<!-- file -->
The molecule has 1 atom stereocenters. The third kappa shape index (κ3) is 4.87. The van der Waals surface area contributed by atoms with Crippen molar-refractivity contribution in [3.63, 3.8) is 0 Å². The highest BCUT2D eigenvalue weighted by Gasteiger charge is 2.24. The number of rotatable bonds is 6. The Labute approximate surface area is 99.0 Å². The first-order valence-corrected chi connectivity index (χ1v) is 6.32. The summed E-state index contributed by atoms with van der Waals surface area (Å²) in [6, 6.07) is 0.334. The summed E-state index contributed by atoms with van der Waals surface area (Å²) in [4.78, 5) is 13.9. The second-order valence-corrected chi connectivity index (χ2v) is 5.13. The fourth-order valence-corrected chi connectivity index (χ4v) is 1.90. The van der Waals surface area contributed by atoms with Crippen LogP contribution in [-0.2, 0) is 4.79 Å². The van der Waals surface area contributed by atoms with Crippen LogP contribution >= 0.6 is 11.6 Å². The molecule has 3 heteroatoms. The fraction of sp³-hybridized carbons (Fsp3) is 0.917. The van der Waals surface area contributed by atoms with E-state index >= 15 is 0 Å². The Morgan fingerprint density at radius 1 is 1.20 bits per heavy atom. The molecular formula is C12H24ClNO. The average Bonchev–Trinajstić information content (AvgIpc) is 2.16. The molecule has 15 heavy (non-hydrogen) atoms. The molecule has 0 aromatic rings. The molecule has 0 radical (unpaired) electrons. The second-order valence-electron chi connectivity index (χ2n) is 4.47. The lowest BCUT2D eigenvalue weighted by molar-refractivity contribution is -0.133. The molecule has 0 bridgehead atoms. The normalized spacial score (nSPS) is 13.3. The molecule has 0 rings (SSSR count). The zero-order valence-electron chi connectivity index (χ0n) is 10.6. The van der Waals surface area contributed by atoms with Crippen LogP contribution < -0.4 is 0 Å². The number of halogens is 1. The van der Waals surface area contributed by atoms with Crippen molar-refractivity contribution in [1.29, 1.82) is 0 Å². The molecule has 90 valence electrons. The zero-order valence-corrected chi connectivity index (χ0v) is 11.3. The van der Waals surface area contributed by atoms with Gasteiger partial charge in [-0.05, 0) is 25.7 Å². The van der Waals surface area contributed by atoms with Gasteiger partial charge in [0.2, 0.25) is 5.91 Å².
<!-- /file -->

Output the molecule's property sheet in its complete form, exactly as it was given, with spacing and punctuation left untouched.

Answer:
The molecule has 1 atom stereocenters. The third kappa shape index (κ3) is 4.87. The van der Waals surface area contributed by atoms with Crippen molar-refractivity contribution in [3.63, 3.8) is 0 Å². The highest BCUT2D eigenvalue weighted by Gasteiger charge is 2.24. The number of rotatable bonds is 6. The Labute approximate surface area is 99.0 Å². The first-order valence-corrected chi connectivity index (χ1v) is 6.32. The summed E-state index contributed by atoms with van der Waals surface area (Å²) in [6, 6.07) is 0.334. The summed E-state index contributed by atoms with van der Waals surface area (Å²) in [4.78, 5) is 13.9. The second-order valence-corrected chi connectivity index (χ2v) is 5.13. The fourth-order valence-corrected chi connectivity index (χ4v) is 1.90. The van der Waals surface area contributed by atoms with Crippen LogP contribution in [-0.2, 0) is 4.79 Å². The van der Waals surface area contributed by atoms with Crippen LogP contribution >= 0.6 is 11.6 Å². The molecule has 3 heteroatoms. The fraction of sp³-hybridized carbons (Fsp3) is 0.917. The van der Waals surface area contributed by atoms with E-state index >= 15 is 0 Å². The Morgan fingerprint density at radius 1 is 1.20 bits per heavy atom. The molecular formula is C12H24ClNO. The average Bonchev–Trinajstić information content (AvgIpc) is 2.16. The molecule has 15 heavy (non-hydrogen) atoms. The molecule has 0 aromatic rings. The molecule has 0 radical (unpaired) electrons. The second-order valence-electron chi connectivity index (χ2n) is 4.47. The lowest BCUT2D eigenvalue weighted by molar-refractivity contribution is -0.133. The molecule has 0 bridgehead atoms. The normalized spacial score (nSPS) is 13.3. The molecule has 0 rings (SSSR count). The zero-order valence-electron chi connectivity index (χ0n) is 10.6. The van der Waals surface area contributed by atoms with Crippen LogP contribution < -0.4 is 0 Å². The number of halogens is 1. The van der Waals surface area contributed by atoms with Crippen molar-refractivity contribution in [1.29, 1.82) is 0 Å². The molecule has 90 valence electrons. The zero-order valence-corrected chi connectivity index (χ0v) is 11.3. The van der Waals surface area contributed by atoms with Gasteiger partial charge in [-0.05, 0) is 25.7 Å². The van der Waals surface area contributed by atoms with Gasteiger partial charge in [0.2, 0.25) is 5.91 Å².